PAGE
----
Nahanni: Hm. I mean, the other issue is like, how do you talk about resistance without somehow blaming people who didn't.
Judy: And I think that's one of the reasons that people have avoided writing about this. There are ethical implications, and one of them is that this fear of blaming the victim, blaming people who didn't resist. But I mean, of course, I'm not blaming anyone. I'm telling the story of, of different types of resistance and different forms of resilience. As people have said, just living was resistance.
Nahanni: Right. So how, how do you, I mean, and, and so it was so much more extensive than most people realize, and yet it didn't have an impact on the course of the war, in the bigger picture. And I'm wondering how you think about how to talk about this history, how to honor it without sort of overstating the significance compared to the scale of the horror that was happening around it.
Judy: You know, I think that obviously when you compare numbers, you know, 90 ghettos is nothing compared to six million people. This was a small effort compared to the numbers. But it was much bigger than what I had ever imagined involving thousands and thousands of people in organized resistance. And they were passionate and driven and full of pride and anger. And I think what was important to me was to tell the story of, of, of small acts even, um, because they too are, I think, important.
Nahanni: You write about the author of Women in the Ghettos writing in 1946 about these women as the Jewish nations greatest treasures, and he sort of imagined that one day they’d become the core of jewish folklore. But that clearly hasn’t happened. Can you speculate about why that is?
Judy: There are many reasons, and I can speculate at length. Um, but very broadly for now. Um, I think there are reasons that we didn't know these stories are mixed, are some political reasons. There are many personal reasons. Um, there are some practical reasons and, and then there are, as I talked a little bit about before, it's sort of, I don't know if the word is taboos or, or discomfort about how we even write about the Holocaust today right now. The political stories are more my taking from other scholars who've written about this. Um, it's not my area, but I can say briefly, you know, it had to do with how there was kind of a myth of passivity, of the Jews of Europe and this, you know, fed into different narratives and shaped different narratives of the Holocaust in different ways. You know, in Israel, there was often an idea that the old Jew was weak and that was helping to build a new Jew who was strong. But I think for me, I, and this is where I feel like I've done the most, like hands-on work is on the personal side because I've read these women's accounts. You know, so many of them did not tell their stories. They didn't tell them because. Some of them simply weren't believed, people thought they were crazy. Some of them didn't tell their stories. There were, they were accused. They were accused by family members of going off to fight and not helping the family. They were often accused of sleeping their way to safety. Women had tremendous survivor's guilt. I mean, overwhelming for some of them, for those that survived. You know, I'm thinking in particular. Hasia Bieliki, I mean, an incredible story. Her whole family was killed. She became a smuggler, a courier in Bialystock. There was a whole ring of seventeen Jewish, uh, teenage girls around age 20, who. I mean, they transported weapons, ammunition. They supplied the ghetto with weapons. They supplied local forest partisans with weapons. Um, I mean, her story is incredible, but why am I saying this? Because in her memoirs written much later, she talks about how she felt, how could she tell her story? She had not been at Auschwitz. She had not been in a concentration camp or a death camp and she felt that she had not really suffered. There's a lot about this hierarchy of suffering and what stories end up getting told. And then I think silence also was a means of coping and it was so important for so many of these women to have children and to birth a new generation of Jews, who-- and they wanted them to be normal. They wanted them to be happy. And I, you know, something I heard, you know, we didn't want to be professional survivors. It's it's now, or it's, you know, more recently before these women died, these women had grandchildren, their relationships with their grandchildren were in many ways, more secure, less fraught. I feel like a lot of the stories that we hear now about women in the war come from later in life tellings, um, to, to the granddaughters often.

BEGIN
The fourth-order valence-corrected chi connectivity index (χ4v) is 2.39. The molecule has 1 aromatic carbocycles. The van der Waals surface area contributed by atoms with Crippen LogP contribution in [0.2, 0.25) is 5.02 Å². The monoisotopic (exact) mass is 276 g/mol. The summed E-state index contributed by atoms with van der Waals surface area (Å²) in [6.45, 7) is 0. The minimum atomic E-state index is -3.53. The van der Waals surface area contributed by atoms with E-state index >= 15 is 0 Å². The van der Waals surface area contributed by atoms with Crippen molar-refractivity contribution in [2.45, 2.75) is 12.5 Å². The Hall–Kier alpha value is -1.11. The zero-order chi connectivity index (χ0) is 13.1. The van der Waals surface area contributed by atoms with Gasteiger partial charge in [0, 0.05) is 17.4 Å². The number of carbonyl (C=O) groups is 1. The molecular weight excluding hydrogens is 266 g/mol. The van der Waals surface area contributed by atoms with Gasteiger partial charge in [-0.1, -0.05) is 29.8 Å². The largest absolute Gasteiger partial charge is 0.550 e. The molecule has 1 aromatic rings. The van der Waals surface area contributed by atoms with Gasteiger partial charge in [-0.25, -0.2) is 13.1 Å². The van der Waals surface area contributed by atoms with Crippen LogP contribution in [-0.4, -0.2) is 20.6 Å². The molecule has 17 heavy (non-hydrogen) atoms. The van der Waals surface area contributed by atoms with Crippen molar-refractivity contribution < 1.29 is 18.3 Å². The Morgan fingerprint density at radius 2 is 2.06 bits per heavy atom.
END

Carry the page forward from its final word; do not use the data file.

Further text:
Nahanni: So your book wasn't even finished yet when Steven Spielberg optioned the movie rights, right?
Judy: I hadn't even written it. I hadn't even started writing it.
Nahanni: Um, so you are writing the screenplay or co-writing the screenplay?
Judy: I'm co-writing the screenplay. Yes.